“Cheaters never prosper”. Provocation of cheating by Essay Mills is to be criminalised.

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BBC News published an article last week confirming that “Contract cheating [by] essay mills [are] to be made illegal in England”[1]

What are Essay Mills?

Essay mills are businesses which effectively offer to write essays for students for a fee.  It was reported by Quality Assurance Agency (QAA) for Higher Education[2] that there are well over 1000 essay mills in operation and at IBB Law we have been approached by various students who have fallen prey to blatant advertising by these businesses who offer to perform such services as ‘helping with homework’, offering ‘affordable pricing packages’ and ‘strengthening your writing’.  In Education Law, this is simply called ‘cheating’.

Higher Education Students come under a great deal of pressure which leaves them vulnerable to seeking quick solutions offered by business who exploit that vulnerability. The unashamed advertising by these companies could easily lead a student to assume this assistance was lawful.

In 2017, QAA produced guidance on ‘Contracting to Cheat in Higher Education’[3] following their report in the summer of 2016 about contract cheating amidst rising concerns within the Education sphere about this growing industry.

The impact of contract cheating is widespread, it can lead to:

  • Exclusion from the University
  • A detrimental impact on the academic integrity of an institution
  • Professional bodies employing professionals who are not suitably qualified with potentially disastrous consequences for the service users and/or public
  • Findings of dishonesty/contract cheating being reported to relevant professional bodies such as the General Medical Council (GMC) or Solicitors Regulation Authority (SRA)

Other conduct issues

During the Covid-19 pandemic, with a greater need to rely on online assessments and examinations, at IBB Law we have seen an increase in enquiries relating to other conduct issues, such as:

  • Plagiarism – where a student has copied someone else’s work (with or without their knowledge) and submitted it as their own. This could be, for example, copying from a friend or copying from a website.
  • Collusion – this is work which two or more students have worked on together, contrary to the relevant institution’s rules, over and above collaborative working.

Sanctions

The sanctions for these conduct issues vary between Higher Education Institutions and according to their severity, the impact of the penalty on the student and whether there have been previous offences.  The following sanctions can be given:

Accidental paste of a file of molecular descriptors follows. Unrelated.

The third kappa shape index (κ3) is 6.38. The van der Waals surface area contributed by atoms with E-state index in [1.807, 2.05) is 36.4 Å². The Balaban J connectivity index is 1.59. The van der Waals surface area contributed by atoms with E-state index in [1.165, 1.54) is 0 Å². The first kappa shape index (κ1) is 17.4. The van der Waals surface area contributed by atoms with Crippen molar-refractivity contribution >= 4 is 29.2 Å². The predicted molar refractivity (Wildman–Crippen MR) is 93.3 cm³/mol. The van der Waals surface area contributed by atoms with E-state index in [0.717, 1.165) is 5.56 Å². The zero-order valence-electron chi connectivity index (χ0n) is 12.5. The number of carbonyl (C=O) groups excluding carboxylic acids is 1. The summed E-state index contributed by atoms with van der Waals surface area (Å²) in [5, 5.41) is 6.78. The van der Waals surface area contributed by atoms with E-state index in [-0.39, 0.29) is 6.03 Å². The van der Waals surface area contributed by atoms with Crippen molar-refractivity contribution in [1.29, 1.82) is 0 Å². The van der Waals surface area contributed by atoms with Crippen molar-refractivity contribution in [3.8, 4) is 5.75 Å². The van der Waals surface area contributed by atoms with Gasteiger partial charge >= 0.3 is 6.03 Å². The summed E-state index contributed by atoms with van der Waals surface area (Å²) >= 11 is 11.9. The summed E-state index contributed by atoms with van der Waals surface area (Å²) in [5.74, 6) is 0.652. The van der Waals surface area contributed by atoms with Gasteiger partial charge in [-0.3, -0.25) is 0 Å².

• Warning letter
  • Deduction of marks from minimal penalty to module mark of zero
  • Reduced classification of degree
  • Award a mark of zero for the academic year
  • Termination of studies.

In short, it is a welcome step that the Government has announced plans to make contract cheating illegal in England and Wales.  The proposed reforms are contained within the Skills and Post-16 Education Bill.

How can we help

In the meantime, our Team recognises that there are sometimes Extenuating Circumstances in which an individual finds themselves in a situation whereby they feel they have no option but to seek assistance to complete coursework, exams or other academic work.  These could be caused through a variety of reasons, such as:

  • Health including stress and anxiety
  • Personal circumstances
  • Deficiencies in the teaching received.

Whilst we do not condone such action, we won’t judge and we will work with students to understand their individual circumstances and find the best way to present their case in line with the University’s Disciplinary or Misconduct Procedures.

We can also help you to understand what support is available, whether it would be appropriate for you to seek a short interruption to your studies whilst you deal with the personal circumstances which you have encountered, whether there are Extenuating or Mitigating Circumstances which are relevant or whether you require referral to, for example, the University’s Disability or other Support Services.

Consult our expert education law solicitors for advice on school safeguarding concerns

We offer an initial consultation for a fixed fee of £250 + VAT to discuss your child’s situation and provide clear, practical advice on your options. This consultation can take place over the phone or via video conferencing to suit you.

To book your initial consultation or to find out more about how we can help with concerns about safeguarding in schools, please contact Salima Mawji or Celia Whittuck.

 

[1] Essay mills: ‘Contract cheating’ to be made illegal in England – BBC News

[2] Proposed ban on essay mills in England – a welcome move in tackling contract cheating (qaa.ac.uk)

[3] Plagiarism in Higher Education – Custom essay writing services: an exploration and next steps for the UK higher education sector: www.qaa.ac.uk/publications/information-and-guidance/publication/?PubID=3107